Slavery and the Evolution of Cherokee Society
- Author(s): Perdue, Theda
- Imprint: Univ Tennessee Press
- Publication Date: 1987-07-06
- Status: Active
- Available in Paper: Price $26.95 | Buy Now
Slavery was practiced among North American Indians long before Europeans arrived on these shores, bringing their own version of this “peculiar institution.” Unlike the European institution, however, Native American slavery was function of warfare among tribes, replenishment of population lost through intertribal conflict or disease, and establishment and preservation of tribal standards of behavior. American Indians had little use, in primary purpose of slavery among Europeans.
Theda Perdue here traces the history of slavery among the Cherokee Indians as it evolved from 1540 to 1866, indicating not only why the intrusion of whites, “slaves” contributed nothing to the Cherokee economy. During the colonial period, however, Cherokees actively began to capture members of other tribes and were themselves captured and sold to whites as chattels for the Caribbean slave trade. Also during this period, African slaves were introduced among the Indians, and when intertribal warfare ended, the use of forced labor to increase agricultural and other production emerged within Cherokee society.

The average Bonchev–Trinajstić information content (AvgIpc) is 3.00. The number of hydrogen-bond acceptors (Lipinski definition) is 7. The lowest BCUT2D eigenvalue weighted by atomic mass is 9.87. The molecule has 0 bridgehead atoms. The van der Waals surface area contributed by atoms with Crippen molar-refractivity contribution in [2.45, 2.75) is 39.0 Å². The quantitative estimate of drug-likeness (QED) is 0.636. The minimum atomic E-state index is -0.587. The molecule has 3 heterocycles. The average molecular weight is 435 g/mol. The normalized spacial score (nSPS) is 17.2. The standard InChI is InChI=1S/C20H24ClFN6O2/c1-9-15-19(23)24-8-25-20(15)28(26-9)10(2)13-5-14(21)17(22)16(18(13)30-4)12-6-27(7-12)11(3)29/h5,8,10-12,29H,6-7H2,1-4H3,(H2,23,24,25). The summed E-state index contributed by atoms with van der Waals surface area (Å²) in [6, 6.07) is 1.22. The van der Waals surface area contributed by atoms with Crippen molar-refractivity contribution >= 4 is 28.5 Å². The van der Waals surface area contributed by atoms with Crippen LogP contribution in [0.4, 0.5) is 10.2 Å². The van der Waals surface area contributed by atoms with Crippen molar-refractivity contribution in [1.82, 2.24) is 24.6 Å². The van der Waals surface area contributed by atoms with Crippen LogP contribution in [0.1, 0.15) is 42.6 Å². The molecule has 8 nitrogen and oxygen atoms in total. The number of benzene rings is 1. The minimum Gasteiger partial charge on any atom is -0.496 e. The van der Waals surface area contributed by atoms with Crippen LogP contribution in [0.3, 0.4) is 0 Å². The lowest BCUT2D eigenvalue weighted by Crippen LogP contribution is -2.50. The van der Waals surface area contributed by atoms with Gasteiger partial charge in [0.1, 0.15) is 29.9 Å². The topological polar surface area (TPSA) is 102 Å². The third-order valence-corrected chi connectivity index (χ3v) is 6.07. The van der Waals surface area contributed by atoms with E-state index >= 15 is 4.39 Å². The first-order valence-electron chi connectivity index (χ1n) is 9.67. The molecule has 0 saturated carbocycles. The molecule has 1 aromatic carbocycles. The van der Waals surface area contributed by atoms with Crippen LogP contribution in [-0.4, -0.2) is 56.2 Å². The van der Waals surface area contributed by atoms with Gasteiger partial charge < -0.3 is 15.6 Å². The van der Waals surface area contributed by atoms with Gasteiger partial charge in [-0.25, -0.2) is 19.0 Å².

Well aware that the institution of black slavery was only one of many important changes that gradually broke down the traditional Cherokee culture after 1540, Professor Perdue integrates her concern with slavery into the total picture of cultural transformation resulting from the clash between European and Amerindian societies. She has made good use of previous anthropological and sociological studies, and presents an excellent summary of the relevant historical materials, ever attempting to see cultural crises from the perspective of the Cherokees. The first over-all account of the effect of slavery upon the Cherokees, Perdue’s acute analysis and readable narrative provide the reader with a new angle of vision on the changing nature of Cherokee culture under the impact of increasing contact with Europeans.
Theda Perdue is assistant professor of history at Western Carolina University, Cullowhee, North Carolina.